Communicating with funders and supporters

I consistently use organizations’ logic models to clearly communicate with potential funders and supporters through grant applications and marketing efforts (e.g., website content, social media, newsletters, annual reports). A logic model shows how your organization is going to achieve its mission, which is important for your supporters and funders to understand. It also helps you keep language consistent for your communications strategies. 

Communicating with staff and board members

Staff and board members need to have a clear understanding of what your organization does and why, in addition to what resources are needed to support it all. Logic models are great tools for orienting new staff and board members to your organization, keeping existing staff and board members on the same page, and program planning on the executive and staff level.

Parts of a logic model

The first part of a logic model is a theory of change statement, which you can read more about here. This statement sets the overall tone of your logic model, answering the overarching “Why”, “How”, and “For Whom” of your organization.

For the rest of the logic model, there are a TON of different layouts and outlines you can choose from to create your logic model. However, I believe you can get the most out of the following model (adapted from Kellogg, again, highly recommended resource) which you can download here!

Logic Model Pic.png


Inputs, also called resources, are what your organization needs in order to complete the activities you’ve outlined. This category often includes things like funding, staff/volunteers, systems for engaging in the work (e.g., client intake process and forms, referral strategy, etc.), systems for data tracking and evaluation (e.g., excel spreadsheet, paid data system, etc.), partnerships with stakeholders, equipment, etc.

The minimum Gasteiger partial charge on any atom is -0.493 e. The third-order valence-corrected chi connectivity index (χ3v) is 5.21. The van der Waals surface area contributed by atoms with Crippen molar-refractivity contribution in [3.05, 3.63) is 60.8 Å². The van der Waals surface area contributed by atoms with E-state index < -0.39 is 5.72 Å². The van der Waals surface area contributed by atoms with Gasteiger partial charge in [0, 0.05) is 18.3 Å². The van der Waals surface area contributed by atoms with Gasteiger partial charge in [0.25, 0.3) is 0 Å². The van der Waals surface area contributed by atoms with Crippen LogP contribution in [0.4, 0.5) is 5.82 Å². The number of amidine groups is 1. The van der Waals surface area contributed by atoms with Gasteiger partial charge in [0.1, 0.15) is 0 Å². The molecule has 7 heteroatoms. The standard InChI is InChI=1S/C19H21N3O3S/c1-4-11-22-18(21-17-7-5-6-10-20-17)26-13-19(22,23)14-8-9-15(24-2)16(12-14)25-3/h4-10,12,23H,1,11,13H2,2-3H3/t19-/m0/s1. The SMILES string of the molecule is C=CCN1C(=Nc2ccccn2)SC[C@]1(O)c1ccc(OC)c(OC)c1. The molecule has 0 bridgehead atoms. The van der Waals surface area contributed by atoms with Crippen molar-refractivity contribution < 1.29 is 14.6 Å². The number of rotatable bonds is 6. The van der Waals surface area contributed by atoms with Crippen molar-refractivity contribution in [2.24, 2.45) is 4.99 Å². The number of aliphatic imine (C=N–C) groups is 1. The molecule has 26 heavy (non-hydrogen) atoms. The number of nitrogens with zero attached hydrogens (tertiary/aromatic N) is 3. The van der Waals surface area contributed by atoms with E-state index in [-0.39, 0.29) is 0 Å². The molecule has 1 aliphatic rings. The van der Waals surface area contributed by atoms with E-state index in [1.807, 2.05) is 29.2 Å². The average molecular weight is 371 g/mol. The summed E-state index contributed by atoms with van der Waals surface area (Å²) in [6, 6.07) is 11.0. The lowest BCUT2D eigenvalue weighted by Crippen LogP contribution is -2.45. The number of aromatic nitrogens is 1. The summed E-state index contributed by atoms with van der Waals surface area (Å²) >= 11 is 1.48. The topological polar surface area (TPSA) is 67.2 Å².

For the inputs section you can typically be as detailed or general as you need to be, but it is a helpful exercise to regularly ask yourself if there is anything else you need that could help you accomplish your activities.


Activities are what your program does—the interventions or tasks or services you engage in to make your intended changes in your community. This explains what you will do in order to address the problems you see in the community (i.e., your needs statement).

Writing out all of your activities really helps show what directly makes your intended community changes, what indirectly supports your intended community changes, and what doesn’t align with your intended community changes. Sometimes organizations pick an activity that they think will make a positive impact in the community, but don’t necessarily align with their intended program changes. Developing a logic model can help you identify those areas and decide whether to broaden your mission or refine your activities.